Earlier this year, the TM Forum published a really insightful report called, “Time to kill the RFP? Reinventing IT procurement for the 2020s.” There are so many layers to the OSS/BSS procurement discussion and Mark Newman and team have done a fantastic job of capturing them. We’ll expand on a few of those layers in a series of posts this week.
For example, section 2 articulates the typical RFI / RFP / RFQ approach. It’s clear to see why the typical approach is flawed. Yesterday’s post pondered whether procurement events are flawed from the initial KPIs that are set by buyers. Today we’ll take a look at the process that follows.
Two quotes from the TM Forum report frame some of the challenges with RFPs from buyer and seller viewpoints respectively:
QUOTE 1 (Buyer-side) – “CSPs normally distribute RFPs to a group of three to eight suppliers. These are most likely existing suppliers, previous vendors or companies the CSP is aware of through its own technology scouting. Suppliers are likely to include systems integrators who rely on other vendors to fulfill elements of the contract, and CSPs tend to invite bidders offering a range of options.
For example, they may invite a supplier that is likely to offer a good price, one that is a ‘safe’, low-risk option, and the incumbent supplier, which in many cases the CSP is looking to replace.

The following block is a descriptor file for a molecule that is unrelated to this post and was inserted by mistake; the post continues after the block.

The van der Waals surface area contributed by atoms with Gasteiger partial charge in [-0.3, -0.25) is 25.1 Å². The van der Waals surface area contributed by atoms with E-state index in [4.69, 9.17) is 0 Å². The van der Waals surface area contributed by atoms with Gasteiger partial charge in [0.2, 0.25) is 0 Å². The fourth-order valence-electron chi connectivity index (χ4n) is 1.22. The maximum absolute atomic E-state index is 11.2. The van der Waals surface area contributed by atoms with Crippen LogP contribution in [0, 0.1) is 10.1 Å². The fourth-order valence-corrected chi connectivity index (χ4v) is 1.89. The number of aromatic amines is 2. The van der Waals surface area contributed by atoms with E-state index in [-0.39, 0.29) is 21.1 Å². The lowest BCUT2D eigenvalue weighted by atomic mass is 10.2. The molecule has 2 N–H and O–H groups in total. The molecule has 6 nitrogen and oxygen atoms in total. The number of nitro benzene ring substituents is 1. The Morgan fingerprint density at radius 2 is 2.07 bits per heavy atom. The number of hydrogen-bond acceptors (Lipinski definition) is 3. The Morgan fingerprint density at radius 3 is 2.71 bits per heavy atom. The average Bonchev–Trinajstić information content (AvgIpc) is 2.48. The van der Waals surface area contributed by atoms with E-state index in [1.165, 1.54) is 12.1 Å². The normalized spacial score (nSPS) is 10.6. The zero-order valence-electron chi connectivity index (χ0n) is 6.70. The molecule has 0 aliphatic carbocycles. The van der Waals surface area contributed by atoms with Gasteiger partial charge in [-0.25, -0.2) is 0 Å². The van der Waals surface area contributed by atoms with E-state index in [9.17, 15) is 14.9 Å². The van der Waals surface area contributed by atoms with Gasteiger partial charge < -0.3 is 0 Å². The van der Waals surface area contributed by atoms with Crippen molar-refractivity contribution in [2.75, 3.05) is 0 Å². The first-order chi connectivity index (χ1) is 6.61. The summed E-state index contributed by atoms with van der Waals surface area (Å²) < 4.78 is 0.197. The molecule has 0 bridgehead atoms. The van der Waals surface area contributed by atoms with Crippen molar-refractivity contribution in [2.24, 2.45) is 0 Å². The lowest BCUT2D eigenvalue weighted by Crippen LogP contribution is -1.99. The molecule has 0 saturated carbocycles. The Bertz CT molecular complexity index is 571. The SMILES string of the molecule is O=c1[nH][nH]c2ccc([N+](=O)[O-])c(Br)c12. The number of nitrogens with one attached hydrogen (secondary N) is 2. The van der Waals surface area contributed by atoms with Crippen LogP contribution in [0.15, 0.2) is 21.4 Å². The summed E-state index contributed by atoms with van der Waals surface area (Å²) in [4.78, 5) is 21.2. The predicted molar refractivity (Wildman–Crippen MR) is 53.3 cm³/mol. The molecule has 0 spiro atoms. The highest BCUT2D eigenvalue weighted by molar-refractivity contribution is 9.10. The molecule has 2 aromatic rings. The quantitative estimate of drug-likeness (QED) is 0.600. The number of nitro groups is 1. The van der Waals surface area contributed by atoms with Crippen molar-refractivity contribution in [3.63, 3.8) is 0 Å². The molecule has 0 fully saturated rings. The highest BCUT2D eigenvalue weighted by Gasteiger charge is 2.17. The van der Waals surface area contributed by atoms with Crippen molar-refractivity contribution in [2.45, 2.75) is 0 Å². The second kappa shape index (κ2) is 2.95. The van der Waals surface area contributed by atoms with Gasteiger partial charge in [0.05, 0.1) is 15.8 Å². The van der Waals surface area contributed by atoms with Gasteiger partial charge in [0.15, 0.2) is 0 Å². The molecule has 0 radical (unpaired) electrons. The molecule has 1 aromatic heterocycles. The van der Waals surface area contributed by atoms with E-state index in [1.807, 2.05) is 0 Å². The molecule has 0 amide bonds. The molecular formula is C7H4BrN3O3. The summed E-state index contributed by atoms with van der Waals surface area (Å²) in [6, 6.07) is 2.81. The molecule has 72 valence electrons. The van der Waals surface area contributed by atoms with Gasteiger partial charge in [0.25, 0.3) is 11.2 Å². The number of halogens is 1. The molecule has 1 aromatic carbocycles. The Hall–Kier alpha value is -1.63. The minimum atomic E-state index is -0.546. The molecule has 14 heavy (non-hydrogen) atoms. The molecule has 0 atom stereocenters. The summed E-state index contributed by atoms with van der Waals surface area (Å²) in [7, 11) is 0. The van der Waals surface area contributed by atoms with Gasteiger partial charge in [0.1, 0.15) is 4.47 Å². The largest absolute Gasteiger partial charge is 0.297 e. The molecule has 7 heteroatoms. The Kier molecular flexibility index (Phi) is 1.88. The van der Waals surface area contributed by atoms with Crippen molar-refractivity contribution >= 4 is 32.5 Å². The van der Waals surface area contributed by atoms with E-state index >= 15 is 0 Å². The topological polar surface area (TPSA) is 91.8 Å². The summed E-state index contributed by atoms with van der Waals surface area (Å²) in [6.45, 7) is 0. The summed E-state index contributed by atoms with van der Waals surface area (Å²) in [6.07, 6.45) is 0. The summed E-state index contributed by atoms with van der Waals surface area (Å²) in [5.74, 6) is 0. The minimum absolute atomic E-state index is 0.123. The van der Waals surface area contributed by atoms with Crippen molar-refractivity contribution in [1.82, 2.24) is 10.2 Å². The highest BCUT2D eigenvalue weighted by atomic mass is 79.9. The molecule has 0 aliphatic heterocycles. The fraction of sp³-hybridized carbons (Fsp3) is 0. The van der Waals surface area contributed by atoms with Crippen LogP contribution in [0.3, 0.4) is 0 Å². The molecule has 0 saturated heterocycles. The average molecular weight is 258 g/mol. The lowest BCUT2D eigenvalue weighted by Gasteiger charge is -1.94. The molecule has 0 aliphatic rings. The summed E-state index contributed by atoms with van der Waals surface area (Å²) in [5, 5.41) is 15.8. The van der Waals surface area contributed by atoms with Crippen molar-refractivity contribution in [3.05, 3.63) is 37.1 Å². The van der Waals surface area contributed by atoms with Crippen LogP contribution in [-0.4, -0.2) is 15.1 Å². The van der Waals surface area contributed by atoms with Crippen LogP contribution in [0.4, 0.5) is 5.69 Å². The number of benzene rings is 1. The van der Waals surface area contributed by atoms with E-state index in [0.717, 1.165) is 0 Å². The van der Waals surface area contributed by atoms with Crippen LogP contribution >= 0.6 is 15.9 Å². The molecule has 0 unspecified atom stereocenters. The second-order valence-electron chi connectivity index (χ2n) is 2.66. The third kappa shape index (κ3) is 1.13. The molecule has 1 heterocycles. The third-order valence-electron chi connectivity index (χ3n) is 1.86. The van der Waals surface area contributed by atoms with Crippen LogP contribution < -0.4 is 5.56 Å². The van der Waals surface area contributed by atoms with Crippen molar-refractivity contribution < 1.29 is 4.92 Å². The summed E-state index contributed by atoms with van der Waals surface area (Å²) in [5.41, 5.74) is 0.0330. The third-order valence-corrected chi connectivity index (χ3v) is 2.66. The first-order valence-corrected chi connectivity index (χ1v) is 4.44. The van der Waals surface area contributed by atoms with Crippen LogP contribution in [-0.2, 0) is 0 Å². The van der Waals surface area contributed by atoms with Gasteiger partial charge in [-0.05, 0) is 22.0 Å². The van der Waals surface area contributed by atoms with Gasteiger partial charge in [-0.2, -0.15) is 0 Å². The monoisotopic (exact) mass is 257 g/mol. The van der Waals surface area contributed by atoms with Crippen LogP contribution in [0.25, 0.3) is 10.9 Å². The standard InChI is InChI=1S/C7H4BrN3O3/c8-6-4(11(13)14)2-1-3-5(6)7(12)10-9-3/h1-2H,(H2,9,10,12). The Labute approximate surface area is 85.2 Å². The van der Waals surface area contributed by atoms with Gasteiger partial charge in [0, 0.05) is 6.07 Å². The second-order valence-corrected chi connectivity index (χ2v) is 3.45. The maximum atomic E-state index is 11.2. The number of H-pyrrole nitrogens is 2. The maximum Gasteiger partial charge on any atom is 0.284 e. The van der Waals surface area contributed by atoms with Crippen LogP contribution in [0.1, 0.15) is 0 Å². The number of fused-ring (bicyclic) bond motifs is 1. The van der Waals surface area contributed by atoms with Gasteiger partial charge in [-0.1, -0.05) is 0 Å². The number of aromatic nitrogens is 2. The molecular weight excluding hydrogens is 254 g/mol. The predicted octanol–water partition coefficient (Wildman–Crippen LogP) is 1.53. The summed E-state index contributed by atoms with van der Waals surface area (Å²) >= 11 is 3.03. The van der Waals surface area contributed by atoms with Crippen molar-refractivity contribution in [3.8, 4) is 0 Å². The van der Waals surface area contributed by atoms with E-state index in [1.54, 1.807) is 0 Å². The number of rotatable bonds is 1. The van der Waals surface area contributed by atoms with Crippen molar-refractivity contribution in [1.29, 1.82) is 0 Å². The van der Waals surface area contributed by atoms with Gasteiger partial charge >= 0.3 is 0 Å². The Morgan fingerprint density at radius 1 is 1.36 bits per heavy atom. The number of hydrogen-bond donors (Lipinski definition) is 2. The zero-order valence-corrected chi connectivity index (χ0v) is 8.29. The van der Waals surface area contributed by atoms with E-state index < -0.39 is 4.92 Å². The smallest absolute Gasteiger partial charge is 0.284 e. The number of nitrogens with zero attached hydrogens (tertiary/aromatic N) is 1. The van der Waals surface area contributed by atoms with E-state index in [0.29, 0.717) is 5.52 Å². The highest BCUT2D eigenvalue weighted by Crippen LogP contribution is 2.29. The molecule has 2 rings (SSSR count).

The document itself is likely to be several hundred pages long, a large portion of it comprising details of technology requirements, with suppliers asked to specify whether they comply with each requirement.”
The question I’d ask about this process is how does the CSP choose 3-8 out of the 400+ vendors that supply the OSS/BSS market? Does their “own technology scouting” adequately discount the hundreds of others that could potentially be best-fit for their needs?
QUOTE 2 (Seller-side) – “We were holed up in our hotel for a month working feverishly on different aspects of the bid. We had 15 people there in total, and we were asked to come in for meetings with five different teams. The meetings go on and on, and you really have no idea when they’re going to finish.”
Let’s do the sums on this situation. 15 people x 25 days x $1500 per day (a round figure that includes accommodation, meals, etc) = $562,500. That’s over half a million dollars just for the seller-side of the post-RFP evaluation phase. Now let’s say there were 4 sellers going through this. [Just a small aside here – reading between the lines, do you suspect the buyer was taking the seller on a journey into the minutiae or focusing on what will move the needle for them? Re-read that through the lens of yesterday’s contrasting KPI perspectives]
You can see exactly why Mark has proposed that it’s, “Time to kill the RFP,” at least in its traditional form. These two quotes lobby hard for the death penalty. More on that tomorrow!
Also note that another hint was contained above in the lead-up to a project launch on Monday that we’re really excited about.